By train the journey from Dong Hoi to Hue is scheduled to take from 3 to 4 hours depending upon which train you take.
Train Times from Dong Hoi to Hue
- The fastest train service from Dong Hoi to Hue is Train #SE1 which departs from Dong Hoi at 08:11 and is scheduled to arrive in Hue 2 hours 50 minutes later at 11:01.
- The slowest of the train services from Dong Hoi to Hue is Train #SE7 departing at 16:40 and arriving in Hue at 20:22, a journey time of 3 hours 42 minutes.
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Location of Dong Hoi Railway Station
Location of Hue Railway Station
- Click on the link to find out more about Hue Railway Station.
Things to see in Hue
The three top attractions in Hue are the Imperial Citadel, The Tomb of Khai Dinh, and the Thien Mu Pagoda. The Imperial Citadel is easy walking distance from the centre of Hue, on the north side of the Perfume River. The Imperial Citadel was the residence of the last Imperial Dynasty of Vietnam from 1804 until 1945, when the monarchy was dissolved. The Imperial Citadel covers a large area surrounded by thick walls and a moat. The Imperial Citadel was extensively damaged during the Vietnam War and there are a lot of open spaces and low walls around the site where once stood impressive buildings. Nonetheless, the Imperial Citadel is being slowly rebuilt and there is enough there to provide visitors with a good sense of how it would have looked in its heyday. Particularly impressive are the elaborate gates which survived the fighting.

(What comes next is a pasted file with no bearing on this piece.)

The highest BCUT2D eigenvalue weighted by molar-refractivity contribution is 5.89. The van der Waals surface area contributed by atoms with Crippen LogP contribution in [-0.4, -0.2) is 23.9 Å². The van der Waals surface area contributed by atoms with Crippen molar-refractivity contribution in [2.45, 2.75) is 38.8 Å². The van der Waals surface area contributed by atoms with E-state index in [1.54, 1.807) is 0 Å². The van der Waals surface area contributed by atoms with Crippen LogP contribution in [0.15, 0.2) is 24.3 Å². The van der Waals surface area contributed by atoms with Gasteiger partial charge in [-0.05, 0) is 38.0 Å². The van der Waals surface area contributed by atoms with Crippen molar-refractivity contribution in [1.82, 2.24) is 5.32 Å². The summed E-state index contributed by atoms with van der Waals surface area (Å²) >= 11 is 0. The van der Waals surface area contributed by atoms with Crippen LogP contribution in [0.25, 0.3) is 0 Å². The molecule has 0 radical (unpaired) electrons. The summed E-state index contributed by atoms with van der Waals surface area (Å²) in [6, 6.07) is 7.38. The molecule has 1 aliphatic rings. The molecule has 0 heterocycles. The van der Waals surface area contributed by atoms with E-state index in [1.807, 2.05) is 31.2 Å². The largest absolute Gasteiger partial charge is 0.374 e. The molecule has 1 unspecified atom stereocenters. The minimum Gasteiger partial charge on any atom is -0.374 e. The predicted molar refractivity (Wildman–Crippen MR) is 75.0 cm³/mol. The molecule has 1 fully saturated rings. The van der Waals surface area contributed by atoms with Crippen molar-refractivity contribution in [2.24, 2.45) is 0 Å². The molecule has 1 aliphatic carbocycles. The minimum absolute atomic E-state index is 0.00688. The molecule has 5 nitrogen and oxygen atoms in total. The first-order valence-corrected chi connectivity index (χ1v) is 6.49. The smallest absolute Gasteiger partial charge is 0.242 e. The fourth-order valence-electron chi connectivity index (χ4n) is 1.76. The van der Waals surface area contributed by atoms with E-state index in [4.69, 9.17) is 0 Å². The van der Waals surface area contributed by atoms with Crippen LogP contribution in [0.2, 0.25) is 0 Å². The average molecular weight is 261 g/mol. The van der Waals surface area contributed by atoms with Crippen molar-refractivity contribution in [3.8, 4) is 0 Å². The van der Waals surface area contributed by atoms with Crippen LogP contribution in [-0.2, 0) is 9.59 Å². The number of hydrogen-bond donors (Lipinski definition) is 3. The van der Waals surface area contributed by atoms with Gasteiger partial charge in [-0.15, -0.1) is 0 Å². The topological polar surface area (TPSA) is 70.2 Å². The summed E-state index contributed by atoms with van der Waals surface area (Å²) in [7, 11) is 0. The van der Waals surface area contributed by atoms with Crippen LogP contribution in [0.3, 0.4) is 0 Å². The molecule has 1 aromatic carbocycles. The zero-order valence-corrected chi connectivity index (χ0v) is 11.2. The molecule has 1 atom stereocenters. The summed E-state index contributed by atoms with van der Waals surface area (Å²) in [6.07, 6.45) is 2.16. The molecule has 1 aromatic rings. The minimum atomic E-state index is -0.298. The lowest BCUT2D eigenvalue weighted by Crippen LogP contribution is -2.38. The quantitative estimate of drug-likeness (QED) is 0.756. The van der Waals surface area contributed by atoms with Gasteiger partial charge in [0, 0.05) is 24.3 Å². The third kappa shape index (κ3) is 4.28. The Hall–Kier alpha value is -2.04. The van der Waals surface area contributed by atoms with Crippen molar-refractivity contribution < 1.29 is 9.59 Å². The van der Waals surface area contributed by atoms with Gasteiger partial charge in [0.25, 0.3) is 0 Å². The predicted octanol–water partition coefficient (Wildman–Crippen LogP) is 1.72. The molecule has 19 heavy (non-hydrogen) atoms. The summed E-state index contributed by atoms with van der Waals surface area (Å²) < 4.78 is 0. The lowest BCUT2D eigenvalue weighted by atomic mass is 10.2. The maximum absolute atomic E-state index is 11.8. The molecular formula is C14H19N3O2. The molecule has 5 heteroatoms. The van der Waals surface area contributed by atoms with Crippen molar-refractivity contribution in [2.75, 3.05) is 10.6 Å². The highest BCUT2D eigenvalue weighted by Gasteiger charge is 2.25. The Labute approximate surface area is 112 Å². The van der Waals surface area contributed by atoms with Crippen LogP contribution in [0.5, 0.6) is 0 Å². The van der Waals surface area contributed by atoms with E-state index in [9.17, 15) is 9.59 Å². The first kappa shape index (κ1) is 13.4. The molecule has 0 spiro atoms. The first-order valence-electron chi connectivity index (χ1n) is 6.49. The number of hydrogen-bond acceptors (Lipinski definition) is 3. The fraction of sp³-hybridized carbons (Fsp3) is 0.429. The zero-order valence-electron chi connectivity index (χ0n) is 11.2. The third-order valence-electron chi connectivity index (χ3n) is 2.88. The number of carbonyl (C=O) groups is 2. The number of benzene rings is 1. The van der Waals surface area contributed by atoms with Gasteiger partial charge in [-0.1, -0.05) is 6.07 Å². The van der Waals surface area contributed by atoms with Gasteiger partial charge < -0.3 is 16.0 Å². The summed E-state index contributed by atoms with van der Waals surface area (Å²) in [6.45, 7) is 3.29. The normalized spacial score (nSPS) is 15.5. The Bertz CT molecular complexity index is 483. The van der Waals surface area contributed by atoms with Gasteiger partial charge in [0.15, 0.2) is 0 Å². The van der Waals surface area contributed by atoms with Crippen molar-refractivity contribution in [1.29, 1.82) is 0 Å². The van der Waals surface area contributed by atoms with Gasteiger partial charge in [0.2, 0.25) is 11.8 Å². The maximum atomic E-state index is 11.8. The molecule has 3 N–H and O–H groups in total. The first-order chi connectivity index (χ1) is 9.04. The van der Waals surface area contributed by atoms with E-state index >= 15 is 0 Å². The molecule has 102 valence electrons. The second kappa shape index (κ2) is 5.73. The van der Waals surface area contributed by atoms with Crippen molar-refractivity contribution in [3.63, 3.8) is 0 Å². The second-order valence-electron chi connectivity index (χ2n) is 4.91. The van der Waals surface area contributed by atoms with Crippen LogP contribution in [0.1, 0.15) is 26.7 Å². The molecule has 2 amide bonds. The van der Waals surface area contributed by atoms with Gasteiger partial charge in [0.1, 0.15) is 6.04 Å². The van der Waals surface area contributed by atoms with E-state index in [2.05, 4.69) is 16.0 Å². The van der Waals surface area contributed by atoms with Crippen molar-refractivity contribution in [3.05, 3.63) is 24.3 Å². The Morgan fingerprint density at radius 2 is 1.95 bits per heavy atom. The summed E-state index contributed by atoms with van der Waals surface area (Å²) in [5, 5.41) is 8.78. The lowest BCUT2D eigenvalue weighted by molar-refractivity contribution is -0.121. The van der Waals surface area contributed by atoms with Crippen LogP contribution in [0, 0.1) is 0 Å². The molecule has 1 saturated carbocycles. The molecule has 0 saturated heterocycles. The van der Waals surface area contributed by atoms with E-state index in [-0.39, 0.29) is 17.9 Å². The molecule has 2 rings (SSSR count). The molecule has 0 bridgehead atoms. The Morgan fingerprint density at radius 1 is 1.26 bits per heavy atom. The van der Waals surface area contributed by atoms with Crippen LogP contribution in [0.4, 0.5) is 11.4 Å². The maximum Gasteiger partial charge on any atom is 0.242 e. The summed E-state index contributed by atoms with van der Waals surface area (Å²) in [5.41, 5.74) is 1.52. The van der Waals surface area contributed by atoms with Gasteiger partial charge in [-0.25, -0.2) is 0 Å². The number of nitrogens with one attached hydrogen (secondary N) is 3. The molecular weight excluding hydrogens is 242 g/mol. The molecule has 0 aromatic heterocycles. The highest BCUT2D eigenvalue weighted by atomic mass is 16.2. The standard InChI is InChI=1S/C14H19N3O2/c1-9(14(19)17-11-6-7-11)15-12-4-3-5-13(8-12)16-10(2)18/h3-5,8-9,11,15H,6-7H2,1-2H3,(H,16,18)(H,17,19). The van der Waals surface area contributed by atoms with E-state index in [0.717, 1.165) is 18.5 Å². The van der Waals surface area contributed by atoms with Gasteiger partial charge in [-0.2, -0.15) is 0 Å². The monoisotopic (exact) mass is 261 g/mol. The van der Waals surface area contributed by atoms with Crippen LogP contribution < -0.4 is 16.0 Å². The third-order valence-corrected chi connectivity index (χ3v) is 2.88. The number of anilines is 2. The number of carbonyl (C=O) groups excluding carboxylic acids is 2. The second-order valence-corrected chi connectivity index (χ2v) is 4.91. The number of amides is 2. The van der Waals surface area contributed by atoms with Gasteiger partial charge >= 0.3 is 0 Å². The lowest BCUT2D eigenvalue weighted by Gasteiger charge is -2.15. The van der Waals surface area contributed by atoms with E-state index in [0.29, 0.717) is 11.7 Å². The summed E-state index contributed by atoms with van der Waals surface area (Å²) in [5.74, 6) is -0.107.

The Tomb of Khai Dinh and the Thien Mu Pagoda are located outside the city centre and as consequence came through the Vietnam War virtually unscathed. The Tomb of Khai runs up the side of a hill with stairs and landing culminating in a Palace on the upper most level which contains the Emperor Khai Dinh’s tomb. Khai Dinh was an unpopular ruler who taxed his subjects heavily to build his tomb, spending their hard earned money on glass, metal work, and ceramic imported from France. The room with the tomb is staggering it’s opulence and a sharp contrast to the homes in which the poor farmers who paid for it lived in. The Thien Mu Pagoda, also known as Pagoda of the Celestial Lady, is a 7 storey structure on the banks of the Perfume River built in 1601. The legend is that an old lady (the ‘celestial lady’ or Thien Mu) told the Lord who founded the city where it should be constructed and the pagoda was built to honour her. As well as the Pagoda there are some interesting statues and building in the grounds of the temple, including one housing the vintage car belonging to the monk Thich Quang Duc who set himself on fire in 1963 to protest against the persecution of Buddhists by the South Vietnamese Government.